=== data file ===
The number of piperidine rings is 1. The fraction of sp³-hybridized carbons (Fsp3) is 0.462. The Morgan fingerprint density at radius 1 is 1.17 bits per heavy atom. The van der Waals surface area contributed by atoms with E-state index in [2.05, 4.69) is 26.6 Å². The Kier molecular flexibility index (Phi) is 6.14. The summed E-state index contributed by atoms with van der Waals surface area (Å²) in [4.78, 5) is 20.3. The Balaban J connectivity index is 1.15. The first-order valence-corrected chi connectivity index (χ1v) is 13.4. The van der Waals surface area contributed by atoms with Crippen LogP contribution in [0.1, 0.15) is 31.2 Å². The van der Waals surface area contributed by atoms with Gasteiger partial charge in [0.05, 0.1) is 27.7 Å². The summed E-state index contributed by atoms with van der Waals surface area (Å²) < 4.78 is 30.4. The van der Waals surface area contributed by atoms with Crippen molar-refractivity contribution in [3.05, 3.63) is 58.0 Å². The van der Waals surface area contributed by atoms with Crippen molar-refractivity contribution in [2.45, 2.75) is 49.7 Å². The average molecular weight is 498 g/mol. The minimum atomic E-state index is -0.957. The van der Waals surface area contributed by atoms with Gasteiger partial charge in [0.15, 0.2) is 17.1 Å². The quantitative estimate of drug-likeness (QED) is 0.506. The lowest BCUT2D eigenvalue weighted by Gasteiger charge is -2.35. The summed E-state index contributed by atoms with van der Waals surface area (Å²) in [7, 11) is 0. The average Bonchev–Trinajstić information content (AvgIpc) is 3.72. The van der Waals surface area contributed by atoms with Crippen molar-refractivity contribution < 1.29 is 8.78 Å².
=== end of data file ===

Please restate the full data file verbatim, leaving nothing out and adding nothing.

The number of piperidine rings is 1. The fraction of sp³-hybridized carbons (Fsp3) is 0.462. The Morgan fingerprint density at radius 1 is 1.17 bits per heavy atom. The van der Waals surface area contributed by atoms with E-state index in [2.05, 4.69) is 26.6 Å². The Kier molecular flexibility index (Phi) is 6.14. The summed E-state index contributed by atoms with van der Waals surface area (Å²) in [4.78, 5) is 20.3. The Balaban J connectivity index is 1.15. The first-order valence-corrected chi connectivity index (χ1v) is 13.4. The van der Waals surface area contributed by atoms with Crippen LogP contribution in [0.1, 0.15) is 31.2 Å². The van der Waals surface area contributed by atoms with Gasteiger partial charge in [0.05, 0.1) is 27.7 Å². The summed E-state index contributed by atoms with van der Waals surface area (Å²) < 4.78 is 30.4. The van der Waals surface area contributed by atoms with Crippen molar-refractivity contribution in [3.05, 3.63) is 58.0 Å². The van der Waals surface area contributed by atoms with Crippen molar-refractivity contribution in [2.45, 2.75) is 49.7 Å². The average molecular weight is 498 g/mol. The minimum atomic E-state index is -0.957. The van der Waals surface area contributed by atoms with Gasteiger partial charge in [0.15, 0.2) is 17.1 Å². The quantitative estimate of drug-likeness (QED) is 0.506. The lowest BCUT2D eigenvalue weighted by Gasteiger charge is -2.35. The summed E-state index contributed by atoms with van der Waals surface area (Å²) in [7, 11) is 0. The average Bonchev–Trinajstić information content (AvgIpc) is 3.72. The van der Waals surface area contributed by atoms with Crippen molar-refractivity contribution < 1.29 is 8.78 Å².